The Freelancers' Show: LIVE Q&A #8 - May 26, 2015

Download MP3

01:40 - Prepayment, Deposits, Trust, and Risk

14:55 - Pricing a SaaS (Software as a Service)

27:02 - Scope

30:07 - Tier Pricing (Cont’d)

38:49 - What’s a marketing/lead generation channel that’s been successful for you that you hadn’t expected to be successful for your consulting business?

  • Podcasting
  • Speaking Engagements

45:03 - The Get Clients Now Approach

46:47 - If you could give yourself two or three bits of advice when you first started out, what would they be?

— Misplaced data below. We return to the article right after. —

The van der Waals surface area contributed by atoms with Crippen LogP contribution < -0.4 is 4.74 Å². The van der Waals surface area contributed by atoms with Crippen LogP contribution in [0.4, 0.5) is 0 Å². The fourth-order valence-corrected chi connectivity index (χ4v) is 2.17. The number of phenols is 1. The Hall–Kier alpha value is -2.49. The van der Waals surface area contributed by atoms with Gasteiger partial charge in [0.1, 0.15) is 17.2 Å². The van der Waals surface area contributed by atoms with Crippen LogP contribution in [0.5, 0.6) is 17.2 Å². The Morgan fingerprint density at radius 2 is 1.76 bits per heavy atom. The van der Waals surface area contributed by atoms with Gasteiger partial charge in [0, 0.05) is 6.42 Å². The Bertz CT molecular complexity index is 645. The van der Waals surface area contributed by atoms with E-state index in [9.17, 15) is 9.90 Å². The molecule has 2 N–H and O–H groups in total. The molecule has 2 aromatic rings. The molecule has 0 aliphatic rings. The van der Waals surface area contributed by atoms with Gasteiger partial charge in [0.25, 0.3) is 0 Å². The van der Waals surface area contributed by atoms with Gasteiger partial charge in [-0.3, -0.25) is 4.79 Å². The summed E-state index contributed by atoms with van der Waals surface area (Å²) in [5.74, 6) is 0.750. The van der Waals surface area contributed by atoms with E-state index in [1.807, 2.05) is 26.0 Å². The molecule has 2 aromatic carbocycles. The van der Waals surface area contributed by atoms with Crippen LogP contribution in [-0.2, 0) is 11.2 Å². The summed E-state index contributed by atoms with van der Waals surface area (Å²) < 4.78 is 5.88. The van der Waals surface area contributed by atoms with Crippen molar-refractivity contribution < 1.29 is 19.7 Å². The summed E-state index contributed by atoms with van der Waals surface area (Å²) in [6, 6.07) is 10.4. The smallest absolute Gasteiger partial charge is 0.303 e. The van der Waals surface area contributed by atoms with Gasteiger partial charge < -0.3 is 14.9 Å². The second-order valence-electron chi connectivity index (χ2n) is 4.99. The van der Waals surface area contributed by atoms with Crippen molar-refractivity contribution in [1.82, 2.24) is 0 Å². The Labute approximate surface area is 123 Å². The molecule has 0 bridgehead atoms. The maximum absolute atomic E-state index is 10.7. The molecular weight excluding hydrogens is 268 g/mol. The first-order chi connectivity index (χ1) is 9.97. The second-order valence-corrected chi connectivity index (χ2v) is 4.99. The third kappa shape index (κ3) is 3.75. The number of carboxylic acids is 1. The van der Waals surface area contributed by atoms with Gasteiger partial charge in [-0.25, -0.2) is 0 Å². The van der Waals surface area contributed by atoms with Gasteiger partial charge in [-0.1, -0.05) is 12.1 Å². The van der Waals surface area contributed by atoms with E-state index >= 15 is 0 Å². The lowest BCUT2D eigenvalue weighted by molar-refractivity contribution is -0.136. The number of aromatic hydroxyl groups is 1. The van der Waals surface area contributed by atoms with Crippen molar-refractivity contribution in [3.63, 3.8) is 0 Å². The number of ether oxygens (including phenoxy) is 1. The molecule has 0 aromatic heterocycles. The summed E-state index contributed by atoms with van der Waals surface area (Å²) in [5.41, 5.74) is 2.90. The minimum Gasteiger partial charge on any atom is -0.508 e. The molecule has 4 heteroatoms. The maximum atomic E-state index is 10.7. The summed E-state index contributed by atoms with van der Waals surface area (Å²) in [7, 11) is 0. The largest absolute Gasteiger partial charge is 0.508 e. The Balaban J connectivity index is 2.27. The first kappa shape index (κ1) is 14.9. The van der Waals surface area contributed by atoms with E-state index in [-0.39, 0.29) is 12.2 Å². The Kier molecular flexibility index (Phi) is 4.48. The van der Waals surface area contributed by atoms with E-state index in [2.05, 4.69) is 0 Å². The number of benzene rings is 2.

51:03 - Mastermind Groups


Pay Your Love First (Eric)The Consulting Pipeline Podcast (Eric)Drip Sherpa (Jonathan)Double Your Freelancing Conference (Jonathan)CodeNewbie Podcast (Chuck)This Is Your Life Podcast (Chuck)